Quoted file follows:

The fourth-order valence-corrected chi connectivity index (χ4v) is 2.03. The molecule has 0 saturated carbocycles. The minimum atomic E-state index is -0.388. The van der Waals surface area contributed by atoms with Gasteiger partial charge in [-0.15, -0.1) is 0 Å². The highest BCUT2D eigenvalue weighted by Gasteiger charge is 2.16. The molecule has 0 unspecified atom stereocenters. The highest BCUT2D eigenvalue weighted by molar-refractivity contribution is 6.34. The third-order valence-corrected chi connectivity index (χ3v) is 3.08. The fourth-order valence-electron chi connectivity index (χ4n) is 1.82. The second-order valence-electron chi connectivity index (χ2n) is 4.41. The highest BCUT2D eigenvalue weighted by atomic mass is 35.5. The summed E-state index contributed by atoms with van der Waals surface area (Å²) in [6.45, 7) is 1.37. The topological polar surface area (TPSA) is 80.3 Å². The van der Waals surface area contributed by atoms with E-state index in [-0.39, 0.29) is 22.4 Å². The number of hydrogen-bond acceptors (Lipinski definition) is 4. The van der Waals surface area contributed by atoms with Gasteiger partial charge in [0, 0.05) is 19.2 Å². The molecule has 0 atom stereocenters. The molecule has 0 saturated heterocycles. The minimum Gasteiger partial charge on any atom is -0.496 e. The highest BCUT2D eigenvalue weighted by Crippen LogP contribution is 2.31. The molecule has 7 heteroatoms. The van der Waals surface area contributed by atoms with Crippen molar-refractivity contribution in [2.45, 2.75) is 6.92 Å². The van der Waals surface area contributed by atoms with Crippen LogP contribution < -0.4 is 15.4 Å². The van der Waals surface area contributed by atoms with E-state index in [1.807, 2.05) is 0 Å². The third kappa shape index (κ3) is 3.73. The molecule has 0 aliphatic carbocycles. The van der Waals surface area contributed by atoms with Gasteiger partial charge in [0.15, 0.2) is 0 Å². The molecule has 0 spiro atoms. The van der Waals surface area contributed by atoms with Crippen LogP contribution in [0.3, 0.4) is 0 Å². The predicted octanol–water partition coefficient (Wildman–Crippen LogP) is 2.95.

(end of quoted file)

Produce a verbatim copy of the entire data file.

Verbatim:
The fourth-order valence-corrected chi connectivity index (χ4v) is 2.03. The molecule has 0 saturated carbocycles. The minimum atomic E-state index is -0.388. The van der Waals surface area contributed by atoms with Gasteiger partial charge in [-0.15, -0.1) is 0 Å². The highest BCUT2D eigenvalue weighted by Gasteiger charge is 2.16. The molecule has 0 unspecified atom stereocenters. The highest BCUT2D eigenvalue weighted by molar-refractivity contribution is 6.34. The third-order valence-corrected chi connectivity index (χ3v) is 3.08. The fourth-order valence-electron chi connectivity index (χ4n) is 1.82. The second-order valence-electron chi connectivity index (χ2n) is 4.41. The highest BCUT2D eigenvalue weighted by atomic mass is 35.5. The summed E-state index contributed by atoms with van der Waals surface area (Å²) in [6.45, 7) is 1.37. The topological polar surface area (TPSA) is 80.3 Å². The van der Waals surface area contributed by atoms with E-state index in [-0.39, 0.29) is 22.4 Å². The number of hydrogen-bond acceptors (Lipinski definition) is 4. The van der Waals surface area contributed by atoms with Gasteiger partial charge in [0, 0.05) is 19.2 Å². The molecule has 0 atom stereocenters. The molecule has 0 saturated heterocycles. The minimum Gasteiger partial charge on any atom is -0.496 e. The highest BCUT2D eigenvalue weighted by Crippen LogP contribution is 2.31. The molecule has 7 heteroatoms. The van der Waals surface area contributed by atoms with Crippen molar-refractivity contribution in [2.45, 2.75) is 6.92 Å². The van der Waals surface area contributed by atoms with Crippen LogP contribution < -0.4 is 15.4 Å². The van der Waals surface area contributed by atoms with E-state index in [1.807, 2.05) is 0 Å². The third kappa shape index (κ3) is 3.73. The molecule has 0 aliphatic carbocycles. The van der Waals surface area contributed by atoms with Gasteiger partial charge in [0.15, 0.2) is 0 Å². The molecule has 0 spiro atoms. The van der Waals surface area contributed by atoms with Crippen LogP contribution in [0.3, 0.4) is 0 Å². The predicted octanol–water partition coefficient (Wildman–Crippen LogP) is 2.95.